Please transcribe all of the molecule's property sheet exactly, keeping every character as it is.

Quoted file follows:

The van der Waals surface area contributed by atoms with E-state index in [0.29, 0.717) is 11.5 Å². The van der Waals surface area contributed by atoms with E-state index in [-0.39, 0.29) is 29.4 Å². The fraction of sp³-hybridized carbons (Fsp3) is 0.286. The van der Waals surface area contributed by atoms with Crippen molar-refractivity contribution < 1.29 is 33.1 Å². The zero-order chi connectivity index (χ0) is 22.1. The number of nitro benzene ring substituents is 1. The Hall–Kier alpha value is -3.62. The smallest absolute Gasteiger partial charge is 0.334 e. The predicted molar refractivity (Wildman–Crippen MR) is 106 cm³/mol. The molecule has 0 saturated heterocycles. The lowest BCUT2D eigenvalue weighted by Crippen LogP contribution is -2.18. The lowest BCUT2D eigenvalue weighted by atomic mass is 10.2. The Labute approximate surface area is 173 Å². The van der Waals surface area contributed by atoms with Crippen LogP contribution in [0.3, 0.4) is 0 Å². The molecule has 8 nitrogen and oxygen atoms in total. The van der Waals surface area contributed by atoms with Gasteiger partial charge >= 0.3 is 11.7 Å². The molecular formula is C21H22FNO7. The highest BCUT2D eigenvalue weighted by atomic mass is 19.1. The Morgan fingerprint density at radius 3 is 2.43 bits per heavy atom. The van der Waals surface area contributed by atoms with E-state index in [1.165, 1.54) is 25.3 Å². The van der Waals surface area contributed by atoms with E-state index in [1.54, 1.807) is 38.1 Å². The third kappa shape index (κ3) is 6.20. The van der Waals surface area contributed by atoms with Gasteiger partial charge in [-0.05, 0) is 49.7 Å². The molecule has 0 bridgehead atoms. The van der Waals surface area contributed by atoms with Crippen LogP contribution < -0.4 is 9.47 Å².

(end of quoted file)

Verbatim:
The van der Waals surface area contributed by atoms with E-state index in [0.29, 0.717) is 11.5 Å². The van der Waals surface area contributed by atoms with E-state index in [-0.39, 0.29) is 29.4 Å². The fraction of sp³-hybridized carbons (Fsp3) is 0.286. The van der Waals surface area contributed by atoms with Crippen molar-refractivity contribution < 1.29 is 33.1 Å². The zero-order chi connectivity index (χ0) is 22.1. The number of nitro benzene ring substituents is 1. The Hall–Kier alpha value is -3.62. The smallest absolute Gasteiger partial charge is 0.334 e. The predicted molar refractivity (Wildman–Crippen MR) is 106 cm³/mol. The molecule has 0 saturated heterocycles. The lowest BCUT2D eigenvalue weighted by Crippen LogP contribution is -2.18. The lowest BCUT2D eigenvalue weighted by atomic mass is 10.2. The Labute approximate surface area is 173 Å². The van der Waals surface area contributed by atoms with Crippen LogP contribution in [0.3, 0.4) is 0 Å². The molecule has 8 nitrogen and oxygen atoms in total. The van der Waals surface area contributed by atoms with Gasteiger partial charge >= 0.3 is 11.7 Å². The molecular formula is C21H22FNO7. The highest BCUT2D eigenvalue weighted by atomic mass is 19.1. The Morgan fingerprint density at radius 3 is 2.43 bits per heavy atom. The van der Waals surface area contributed by atoms with E-state index in [1.165, 1.54) is 25.3 Å². The van der Waals surface area contributed by atoms with E-state index in [1.54, 1.807) is 38.1 Å². The third kappa shape index (κ3) is 6.20. The van der Waals surface area contributed by atoms with Gasteiger partial charge in [-0.05, 0) is 49.7 Å². The molecule has 0 bridgehead atoms. The van der Waals surface area contributed by atoms with Crippen LogP contribution < -0.4 is 9.47 Å².